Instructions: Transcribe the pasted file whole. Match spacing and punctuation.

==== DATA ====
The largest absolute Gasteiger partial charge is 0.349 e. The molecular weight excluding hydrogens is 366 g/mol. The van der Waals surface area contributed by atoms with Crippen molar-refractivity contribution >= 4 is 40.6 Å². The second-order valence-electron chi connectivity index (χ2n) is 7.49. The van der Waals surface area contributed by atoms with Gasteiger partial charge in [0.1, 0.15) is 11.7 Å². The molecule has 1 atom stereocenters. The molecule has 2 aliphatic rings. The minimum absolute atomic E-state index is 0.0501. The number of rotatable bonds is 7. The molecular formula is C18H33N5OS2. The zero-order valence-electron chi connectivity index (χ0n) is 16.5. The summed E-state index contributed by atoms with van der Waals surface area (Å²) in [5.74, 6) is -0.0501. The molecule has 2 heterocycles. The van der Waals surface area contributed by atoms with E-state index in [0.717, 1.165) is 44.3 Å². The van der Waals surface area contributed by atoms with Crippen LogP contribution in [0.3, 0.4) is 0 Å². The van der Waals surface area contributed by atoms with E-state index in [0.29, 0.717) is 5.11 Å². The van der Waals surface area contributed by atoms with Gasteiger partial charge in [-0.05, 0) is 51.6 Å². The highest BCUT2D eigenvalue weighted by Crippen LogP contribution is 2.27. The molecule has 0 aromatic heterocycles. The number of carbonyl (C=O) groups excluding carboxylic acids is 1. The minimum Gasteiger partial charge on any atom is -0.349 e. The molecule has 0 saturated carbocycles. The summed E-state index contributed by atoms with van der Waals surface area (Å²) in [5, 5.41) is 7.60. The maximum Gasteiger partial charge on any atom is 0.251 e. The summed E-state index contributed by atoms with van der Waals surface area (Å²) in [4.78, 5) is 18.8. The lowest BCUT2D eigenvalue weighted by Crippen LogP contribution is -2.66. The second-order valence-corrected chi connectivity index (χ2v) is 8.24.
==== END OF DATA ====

The largest absolute Gasteiger partial charge is 0.349 e. The molecular weight excluding hydrogens is 366 g/mol. The van der Waals surface area contributed by atoms with Crippen molar-refractivity contribution >= 4 is 40.6 Å². The second-order valence-electron chi connectivity index (χ2n) is 7.49. The van der Waals surface area contributed by atoms with Gasteiger partial charge in [0.1, 0.15) is 11.7 Å². The molecule has 1 atom stereocenters. The molecule has 2 aliphatic rings. The minimum absolute atomic E-state index is 0.0501. The number of rotatable bonds is 7. The molecular formula is C18H33N5OS2. The zero-order valence-electron chi connectivity index (χ0n) is 16.5. The summed E-state index contributed by atoms with van der Waals surface area (Å²) in [5.74, 6) is -0.0501. The molecule has 2 heterocycles. The van der Waals surface area contributed by atoms with E-state index in [0.717, 1.165) is 44.3 Å². The van der Waals surface area contributed by atoms with Crippen LogP contribution in [0.3, 0.4) is 0 Å². The van der Waals surface area contributed by atoms with E-state index in [0.29, 0.717) is 5.11 Å². The van der Waals surface area contributed by atoms with Gasteiger partial charge in [-0.05, 0) is 51.6 Å². The highest BCUT2D eigenvalue weighted by Crippen LogP contribution is 2.27. The molecule has 0 aromatic heterocycles. The number of carbonyl (C=O) groups excluding carboxylic acids is 1. The minimum Gasteiger partial charge on any atom is -0.349 e. The molecule has 0 saturated carbocycles. The summed E-state index contributed by atoms with van der Waals surface area (Å²) in [5, 5.41) is 7.60. The maximum Gasteiger partial charge on any atom is 0.251 e. The summed E-state index contributed by atoms with van der Waals surface area (Å²) in [4.78, 5) is 18.8. The lowest BCUT2D eigenvalue weighted by Crippen LogP contribution is -2.66. The second-order valence-corrected chi connectivity index (χ2v) is 8.24.